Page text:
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Joseph Parker House : 420 Franklin Street Joseph Parker House : 420 Franklin Street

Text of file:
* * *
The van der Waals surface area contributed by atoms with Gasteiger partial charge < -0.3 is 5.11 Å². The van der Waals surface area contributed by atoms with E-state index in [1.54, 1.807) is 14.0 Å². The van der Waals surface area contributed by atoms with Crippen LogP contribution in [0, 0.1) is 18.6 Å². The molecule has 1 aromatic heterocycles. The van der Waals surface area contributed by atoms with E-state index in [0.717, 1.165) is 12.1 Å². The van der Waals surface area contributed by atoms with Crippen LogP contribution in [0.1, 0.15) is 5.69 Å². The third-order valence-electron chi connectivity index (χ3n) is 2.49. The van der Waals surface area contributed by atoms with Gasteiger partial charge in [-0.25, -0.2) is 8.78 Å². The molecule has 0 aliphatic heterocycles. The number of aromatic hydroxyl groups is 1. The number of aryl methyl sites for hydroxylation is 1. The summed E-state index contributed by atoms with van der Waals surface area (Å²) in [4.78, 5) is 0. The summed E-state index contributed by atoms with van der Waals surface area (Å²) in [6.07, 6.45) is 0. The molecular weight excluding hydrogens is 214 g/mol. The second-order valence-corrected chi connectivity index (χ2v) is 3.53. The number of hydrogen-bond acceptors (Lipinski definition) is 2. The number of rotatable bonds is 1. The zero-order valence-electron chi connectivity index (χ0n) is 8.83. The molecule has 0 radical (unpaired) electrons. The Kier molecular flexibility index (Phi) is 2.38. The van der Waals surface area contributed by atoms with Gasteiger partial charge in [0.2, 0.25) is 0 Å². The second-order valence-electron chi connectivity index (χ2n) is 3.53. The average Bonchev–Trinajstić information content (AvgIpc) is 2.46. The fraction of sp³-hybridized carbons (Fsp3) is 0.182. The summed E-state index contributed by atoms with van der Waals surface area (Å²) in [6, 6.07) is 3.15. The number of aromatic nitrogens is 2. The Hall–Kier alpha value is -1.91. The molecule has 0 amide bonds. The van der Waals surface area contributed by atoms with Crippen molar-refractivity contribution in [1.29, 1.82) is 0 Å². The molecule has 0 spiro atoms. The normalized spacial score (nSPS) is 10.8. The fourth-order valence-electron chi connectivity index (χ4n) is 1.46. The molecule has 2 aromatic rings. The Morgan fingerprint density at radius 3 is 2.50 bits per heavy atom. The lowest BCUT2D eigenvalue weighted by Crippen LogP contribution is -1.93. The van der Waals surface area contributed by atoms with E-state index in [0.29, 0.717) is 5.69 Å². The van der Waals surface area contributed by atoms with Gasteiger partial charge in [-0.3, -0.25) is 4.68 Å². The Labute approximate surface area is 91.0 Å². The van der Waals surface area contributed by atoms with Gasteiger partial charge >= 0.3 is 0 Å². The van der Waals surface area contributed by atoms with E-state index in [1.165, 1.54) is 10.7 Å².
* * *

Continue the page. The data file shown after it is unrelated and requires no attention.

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Surprisingly, Reading’s earliest map drawn in 1765 does not show this house and yet historians believe it was built long before the map existed. Ownership can be traced back to the early 1700’s when Joseph Parker married Elizabeth Eaton. Her brother died in Annapolis, Nova Scotia while on the expedition against the French in 1712 and his land was left to his brother-in-laws. (Women had no right to inheritance at the time.) It is assumed that the newly married couple set about building a house on the inherited land. The house is and was called a “half-house”, a rather rare structure today. Initially, a half house was built with anticipation that as the family and finances grew, the house would be expanded into the traditional home with 5 windows across the second floor, two windows flanking both sides of the front entrance door and a central chimney. The original facade facing Pasture Road (and facing to the south as most early houses did) has been altered through the years. The three windows on the second floor are in the position to accept a new “half” with 2 more windows. The original door was under the off centered window above and has been changed to accommodate a first floor window. The Parkers never expanded their house despite raising 5 children here. One son, Ephraim, later became the innkeeper who lent his name to the Parker Tavern on Washington St. Ephraim was also a Minuteman who marched to Lexington and Concord, leaving from the Tavern along with his son, Ephraim Parker, Jr. They were aged 47 and 24 respectively. Joseph, a nephew of Ephraim was born in this house and was also a soldier in the Revolutionary War. He carried the name of his father and grandfather, the original Joseph Parker, who built the house. This Joseph left Reading on April 19th 1775 to march with other Reading Minutemen including his brother, Isaac. Joseph served for 5 days and later enlisted for a longer period when he was promoted to Corporal and later, Sergeant in 1777. Isaac Parker inherited the farm and 60 acres but sold it in 1800 after almost 100 years of Parker family ownership. The Nelson family also held the property for more than 100 years and the place was recognized as a Historic Homestead of Massachusetts in 2002. The late Fred Nelson accepted the certificate just one month before his 100th birthday! His wife, Ellen Nelson, was an artist, a sculptor of figurines, and founder of the Red Farm Studio card company. The house retains the same familiar red hued paint color today. New owners allowed the Historical Commission to observe recent renovations as some interior walls were peeled back revealing the many layers of history and changes. All the house lots on Pasture Road and Blueberry Lane were subdivided during the 20th century from the ancient Joseph Parker homesite.


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